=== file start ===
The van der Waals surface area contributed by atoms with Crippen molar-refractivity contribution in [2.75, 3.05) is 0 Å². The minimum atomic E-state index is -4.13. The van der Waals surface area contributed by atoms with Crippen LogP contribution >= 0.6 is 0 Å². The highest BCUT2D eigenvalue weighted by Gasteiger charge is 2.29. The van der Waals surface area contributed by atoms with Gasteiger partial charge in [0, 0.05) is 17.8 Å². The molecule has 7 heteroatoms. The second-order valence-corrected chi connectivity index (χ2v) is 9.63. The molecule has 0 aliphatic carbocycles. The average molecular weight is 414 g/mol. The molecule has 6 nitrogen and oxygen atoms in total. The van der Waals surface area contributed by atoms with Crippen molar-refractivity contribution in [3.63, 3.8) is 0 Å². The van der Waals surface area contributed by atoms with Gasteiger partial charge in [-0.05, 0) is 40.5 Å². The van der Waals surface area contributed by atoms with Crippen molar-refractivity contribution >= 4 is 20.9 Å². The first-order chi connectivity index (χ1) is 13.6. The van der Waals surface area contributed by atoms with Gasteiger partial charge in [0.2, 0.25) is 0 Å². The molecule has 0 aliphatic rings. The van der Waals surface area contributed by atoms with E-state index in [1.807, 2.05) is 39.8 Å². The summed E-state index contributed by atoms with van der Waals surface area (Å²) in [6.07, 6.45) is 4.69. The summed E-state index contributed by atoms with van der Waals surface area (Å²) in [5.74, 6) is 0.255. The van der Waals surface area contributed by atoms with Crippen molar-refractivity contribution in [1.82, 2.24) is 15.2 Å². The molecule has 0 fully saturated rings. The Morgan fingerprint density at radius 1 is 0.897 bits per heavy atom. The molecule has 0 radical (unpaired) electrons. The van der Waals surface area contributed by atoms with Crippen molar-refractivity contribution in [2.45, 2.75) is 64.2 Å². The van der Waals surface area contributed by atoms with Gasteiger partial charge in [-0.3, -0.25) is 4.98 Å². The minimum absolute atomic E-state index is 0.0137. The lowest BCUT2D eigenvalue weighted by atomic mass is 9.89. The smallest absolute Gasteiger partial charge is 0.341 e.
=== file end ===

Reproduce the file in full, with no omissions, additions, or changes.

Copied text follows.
The van der Waals surface area contributed by atoms with Crippen molar-refractivity contribution in [2.75, 3.05) is 0 Å². The minimum atomic E-state index is -4.13. The van der Waals surface area contributed by atoms with Crippen LogP contribution >= 0.6 is 0 Å². The highest BCUT2D eigenvalue weighted by Gasteiger charge is 2.29. The van der Waals surface area contributed by atoms with Gasteiger partial charge in [0, 0.05) is 17.8 Å². The molecule has 7 heteroatoms. The second-order valence-corrected chi connectivity index (χ2v) is 9.63. The molecule has 0 aliphatic carbocycles. The average molecular weight is 414 g/mol. The molecule has 6 nitrogen and oxygen atoms in total. The van der Waals surface area contributed by atoms with Crippen molar-refractivity contribution in [3.63, 3.8) is 0 Å². The van der Waals surface area contributed by atoms with Gasteiger partial charge in [-0.05, 0) is 40.5 Å². The van der Waals surface area contributed by atoms with Crippen molar-refractivity contribution >= 4 is 20.9 Å². The first-order chi connectivity index (χ1) is 13.6. The van der Waals surface area contributed by atoms with Gasteiger partial charge in [0.2, 0.25) is 0 Å². The molecule has 0 aliphatic rings. The van der Waals surface area contributed by atoms with E-state index in [1.807, 2.05) is 39.8 Å². The summed E-state index contributed by atoms with van der Waals surface area (Å²) in [6.07, 6.45) is 4.69. The summed E-state index contributed by atoms with van der Waals surface area (Å²) in [5.74, 6) is 0.255. The van der Waals surface area contributed by atoms with Crippen molar-refractivity contribution in [1.82, 2.24) is 15.2 Å². The molecule has 0 fully saturated rings. The Morgan fingerprint density at radius 1 is 0.897 bits per heavy atom. The molecule has 0 radical (unpaired) electrons. The van der Waals surface area contributed by atoms with Crippen molar-refractivity contribution in [2.45, 2.75) is 64.2 Å². The van der Waals surface area contributed by atoms with Gasteiger partial charge in [-0.3, -0.25) is 4.98 Å². The minimum absolute atomic E-state index is 0.0137. The lowest BCUT2D eigenvalue weighted by atomic mass is 9.89. The smallest absolute Gasteiger partial charge is 0.341 e.